GR: He joined the RAF in January 1920, and he went to Cranwell as a boy, entered at fifteen, and he stayed there till around about 1927 when he left, and I believe came out of the air force, went into civilian life but trained as an air frame fitter and a rigger in- While he was at Cranwell I believe. But from 1927 onwards when he came out, again, my knowledge of what he did was, was very, very sketchy. He didn’t, he didn’t divulge a lot, you know.
CB: And when did he re-join?
GR: He re-joined in 1940.
CB: We’ll pause there for a mo.
GR: He went in- He re-joined the air force on the 20th of June 1940 at Cardington and then went to the 7- No 7 reception centre on the 23rd of June and on the 12th, I think it was, of July that year he went to No 9 school of tactical[?] training, stayed there until the- Round about the 22nd of November in 1940 again, where he joined 13th maintenance unit. Then on the 29th of October in 1941, he was posted to Iceland. Then- He was there until- I think it was about the 6th of March 1942 when he joined 56 Squadron, and on the 6th of August 1942 he’d been admitted into hospital at Ealing.
CB: Ely?
GR: Ely, I beg your pardon, Ely, and then discharged on the 17th of August ‘42 [unclear]. When he was discharged from hospital, he went to the AFDU, the air fighting development unit at Abbey Lodge and he went there on the 29th of November 1943 and then from there he went to 151, er 15 initial training wing where, his [chuckles] his love of being up in the air, which started when he was at Cranwell, when he was taken up in an Avro 504K and immediately fell in love with flying. That was rekindled, and then from there, on the 12th of February 1944 he went to No 1 air gunnery school and on the 30th of May ‘44, the operational training unit, and that was No 26 operational training unit. Right, so we started initial training wing.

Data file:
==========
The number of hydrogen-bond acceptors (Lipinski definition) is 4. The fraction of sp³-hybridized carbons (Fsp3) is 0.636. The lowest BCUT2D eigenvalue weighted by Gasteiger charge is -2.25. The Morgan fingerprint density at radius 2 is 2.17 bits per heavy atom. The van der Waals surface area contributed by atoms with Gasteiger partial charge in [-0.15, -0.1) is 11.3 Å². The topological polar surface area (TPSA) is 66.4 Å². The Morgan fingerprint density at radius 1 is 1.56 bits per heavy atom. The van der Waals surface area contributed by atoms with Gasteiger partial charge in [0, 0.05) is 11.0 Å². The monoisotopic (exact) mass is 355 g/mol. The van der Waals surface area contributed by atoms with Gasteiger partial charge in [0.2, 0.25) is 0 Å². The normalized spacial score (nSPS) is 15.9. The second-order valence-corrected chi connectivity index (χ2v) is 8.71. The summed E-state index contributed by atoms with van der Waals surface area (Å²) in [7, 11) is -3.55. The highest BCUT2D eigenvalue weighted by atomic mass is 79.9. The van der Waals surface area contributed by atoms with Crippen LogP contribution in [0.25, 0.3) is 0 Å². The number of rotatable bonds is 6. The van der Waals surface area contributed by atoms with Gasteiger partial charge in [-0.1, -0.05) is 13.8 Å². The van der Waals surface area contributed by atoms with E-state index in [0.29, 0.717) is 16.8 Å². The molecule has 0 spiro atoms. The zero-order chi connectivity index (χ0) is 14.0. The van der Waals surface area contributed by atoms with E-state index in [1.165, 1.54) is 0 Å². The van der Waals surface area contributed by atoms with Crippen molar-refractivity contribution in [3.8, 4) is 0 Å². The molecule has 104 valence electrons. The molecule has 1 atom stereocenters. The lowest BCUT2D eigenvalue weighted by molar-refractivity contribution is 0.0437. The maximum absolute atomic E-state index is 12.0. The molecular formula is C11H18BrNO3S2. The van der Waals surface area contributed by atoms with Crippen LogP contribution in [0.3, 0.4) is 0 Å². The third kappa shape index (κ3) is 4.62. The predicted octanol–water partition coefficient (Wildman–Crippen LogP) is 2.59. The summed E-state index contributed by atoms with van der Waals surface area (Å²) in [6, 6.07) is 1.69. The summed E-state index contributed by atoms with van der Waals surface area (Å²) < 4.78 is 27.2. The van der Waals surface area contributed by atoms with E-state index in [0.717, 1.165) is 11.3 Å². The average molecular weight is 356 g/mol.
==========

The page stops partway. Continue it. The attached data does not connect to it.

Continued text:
CB: So, he’s in gunnery?
GR: Gunnery school, No 2 air gunnery school.
CB: So, he went to the operational training unit?
GR: Went to the operational training unit where, he knew he couldn’t be a pilot so- He still desperately wanted to fly so he decided to become a gunner and train for that.
CB: So, the operational training unit is before they go to the squadron.
GR: Right.
CB: We’ll just stop there a mo.
GR: Did I mention that before he went to the OTU?
CB: Yeah. So, we’re on the OTU, so what did he do at the OTU?
GR: At the OTU, he- They were- He was trained on Wellingtons and it’s where they were crewed up and that was carried out by placing all the aircrew’s, all the different roles, in a hanger and they managed to sort themselves out and form a crew. From there they went to the heavy conversion unit where they were trained on Lancasters, and from there they were posted- Or he was posted to 103 Squadron.
CB: When was that?
GR: That was in- On the 3rd of November 1944.
CB: Right, ok. So, what detail do you have about the operations they did?
GR: What, when he was shot down [unclear]?
CB: You’ve got a list of operations, haven’t you?
GR: Ah yes. He flew nineteen operations with 103 Squadron. The first one was on the 18th of November 1944, which is when ICOL[?] and the last one was on the 23rd of February 1945 Pforzheim where he was shot down and taken prisoner. And then he served the last months of the war out in a German prisoner of war camp and he was- He came back to this country in abut May 1945, I think.